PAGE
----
George Singleton

So first off I have to ask George to forgive me for telling this story AGAIN, but it's too good not to share.

So a Publisher's Rep walks into a bar,............... no really.

Now you have to remember that George Singleton does have a certain reputation for knowing, first hand, the best hang-over cures in the world. He has spoken publicly on the subject, on more than one occasion.
I was to meet George for lunch at a bar just down the street from the fabulous Hub City Bookshop, in Spartanburg, SC.  We were to talk about his new book and his author tour plans. I walk in and there he is, sitting at the bar chatting with the pretty bar tender. He greets me very warmly and we seat ourselves at a table on the other side of the room. The waitress comes over and right away tells us how happy she is that we were there because there were so many strait-laced guys in the room that she was having to wait on, inferring, I presumed, that we were not of that sort.

You see, I learned pretty quickly that George Singleton has a way about himself that will put people at ease very quickly. This woman was certainly at ease with us. Very quickly.

Before long, after we both were enjoying glasses of beer from a fine local Spartanburg brewery, she came back and started telling us stories about her boyfriend and their latest bar experiences. She went on to explain how she slapped his friend as hard as she could because his friend had asked her to. And then went and on and on about that particular evening.  Near the end she started showing us the videos from her iPhone. Apparently the whole incident had been posted on YouTube. Finally, after we were finished with our meal, she came back again and very covertly, clearly looking around for her boss, asked George to do Jägermeister shots with her. Ever the gentleman he, of course, acquiesced (I did not BTW). I started wondering if this was an exceptional or completely normal dining experience for George. I wouldn't be surprised if it was the latter. It wasn't for me, waitresses tend to leave me alone for some reason, but I loved it none the less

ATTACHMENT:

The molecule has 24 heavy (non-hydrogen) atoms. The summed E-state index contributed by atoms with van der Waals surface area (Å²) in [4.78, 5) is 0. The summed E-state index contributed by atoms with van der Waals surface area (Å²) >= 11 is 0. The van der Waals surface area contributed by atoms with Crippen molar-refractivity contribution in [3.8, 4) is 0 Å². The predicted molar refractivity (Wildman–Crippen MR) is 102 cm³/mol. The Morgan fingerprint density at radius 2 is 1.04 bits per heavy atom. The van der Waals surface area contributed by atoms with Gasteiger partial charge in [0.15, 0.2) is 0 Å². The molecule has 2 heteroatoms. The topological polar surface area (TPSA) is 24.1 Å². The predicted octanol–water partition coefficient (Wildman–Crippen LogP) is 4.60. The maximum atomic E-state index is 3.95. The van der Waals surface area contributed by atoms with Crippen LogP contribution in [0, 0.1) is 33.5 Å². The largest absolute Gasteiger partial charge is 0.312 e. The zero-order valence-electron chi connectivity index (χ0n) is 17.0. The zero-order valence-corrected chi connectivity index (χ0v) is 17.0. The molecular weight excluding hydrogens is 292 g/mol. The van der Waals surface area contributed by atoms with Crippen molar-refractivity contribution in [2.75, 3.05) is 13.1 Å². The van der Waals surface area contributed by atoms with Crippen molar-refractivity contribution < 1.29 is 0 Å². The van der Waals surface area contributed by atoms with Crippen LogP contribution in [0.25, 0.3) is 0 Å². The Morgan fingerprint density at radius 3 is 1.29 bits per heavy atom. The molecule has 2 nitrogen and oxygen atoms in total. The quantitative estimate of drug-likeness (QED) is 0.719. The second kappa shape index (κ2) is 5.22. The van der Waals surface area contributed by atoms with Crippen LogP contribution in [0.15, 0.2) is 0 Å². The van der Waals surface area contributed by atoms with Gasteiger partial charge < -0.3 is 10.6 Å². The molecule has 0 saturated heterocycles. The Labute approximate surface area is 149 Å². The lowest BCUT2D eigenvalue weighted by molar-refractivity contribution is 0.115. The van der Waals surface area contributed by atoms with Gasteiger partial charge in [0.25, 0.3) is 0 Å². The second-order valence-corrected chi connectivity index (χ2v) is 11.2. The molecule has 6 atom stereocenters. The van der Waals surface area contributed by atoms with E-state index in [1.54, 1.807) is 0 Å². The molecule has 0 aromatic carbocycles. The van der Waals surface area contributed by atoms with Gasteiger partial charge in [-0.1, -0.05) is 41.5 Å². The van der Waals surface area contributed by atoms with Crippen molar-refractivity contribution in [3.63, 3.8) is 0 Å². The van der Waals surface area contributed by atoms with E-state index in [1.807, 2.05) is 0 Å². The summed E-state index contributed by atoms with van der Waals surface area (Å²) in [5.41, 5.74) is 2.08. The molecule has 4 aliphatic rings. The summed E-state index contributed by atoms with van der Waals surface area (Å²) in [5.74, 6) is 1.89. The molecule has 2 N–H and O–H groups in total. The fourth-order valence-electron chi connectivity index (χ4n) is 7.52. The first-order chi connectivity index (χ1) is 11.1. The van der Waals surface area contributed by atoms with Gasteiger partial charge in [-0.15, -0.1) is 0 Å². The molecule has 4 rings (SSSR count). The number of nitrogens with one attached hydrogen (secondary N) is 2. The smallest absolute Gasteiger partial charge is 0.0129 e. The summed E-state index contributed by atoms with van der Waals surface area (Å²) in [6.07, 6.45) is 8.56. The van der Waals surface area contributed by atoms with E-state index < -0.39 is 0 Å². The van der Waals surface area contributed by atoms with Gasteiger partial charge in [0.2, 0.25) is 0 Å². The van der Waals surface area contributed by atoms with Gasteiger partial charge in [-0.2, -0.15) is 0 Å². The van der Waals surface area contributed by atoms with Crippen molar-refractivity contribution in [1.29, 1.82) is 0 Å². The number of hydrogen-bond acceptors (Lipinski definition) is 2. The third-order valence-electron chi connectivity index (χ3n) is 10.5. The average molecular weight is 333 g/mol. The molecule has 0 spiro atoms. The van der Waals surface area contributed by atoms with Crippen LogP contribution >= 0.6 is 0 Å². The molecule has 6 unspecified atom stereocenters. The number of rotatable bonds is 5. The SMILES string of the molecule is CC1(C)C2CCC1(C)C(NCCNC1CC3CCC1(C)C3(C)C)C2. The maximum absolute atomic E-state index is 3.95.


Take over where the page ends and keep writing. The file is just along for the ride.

George Singleton has been described as a "Classic Southern humorist of the first caliber", he is not only that, I have found him to also be a gentleman and a gracious human being.,204,203,200_.jpg 

Calloustown, from Dzanc Books, is his the seventh collection of his writings. The Atlanta Journal-Constitution says he is the “unchallenged king of the comic Southern short story,” and continues to say "George Singleton is at the absolute top of his game as he traces the unlikely inhabitants of the titular Calloustown in all their humanity. Whether exploring family, religion, politics or the true meaning of home, his stories range from deeply affecting to wildly absurd and back again, all in the blink of an eye."

Other incredible books by George Singleton include:,204,203,200_.jpg,204,203,200_.jpg,204,203,200_.jpg,204,203,200_.jpg

Here are George's completely serious, solemn and thoughtful answers to my interview questions.

Tell me about where you live and why you love it so much.
I live in Spartanburg, South Carolina.  I love the place, because four days out of the week, downtown, there are free hot air balloon rides, plus all-you-can-eat corn-dogs.  Everyone is brutally liberal-minded here.  It’s paradise.  Sometimes I wish there was the sound of automatic weapons being tested right down the road from where I live, so that I could feel a sense of danger, and thus conflict, and then have stories handed over to my brain. Sometimes I wish that a slew of fools would argue inexorably about how they needed that confederate flag flying so that they could feel a sense of “heritage.”

            Wait.  I might have gotten confused by this question.

Where were you living when you were 7 years old? Are they fond memories?
            I lived two months of my seventh year in Anaheim, California, and then the next ten months in Greenwood, South Carolina.  Oh, yes--very fond memories.  My father had fallen forty-five feet into the empty hold of a ship a couple years earlier, broken fifty-seven bones in total, became a morphine addict, then Darvon addict, then alcoholic over the years to deal with his righteous pains (those broken bones included both hips, his back, neck, arms in a couple places, both femurs, and so on).  Anyway, he was disabled.  (Aside: Over the years he had a number of operations and could walk without a cane the last years of his life.)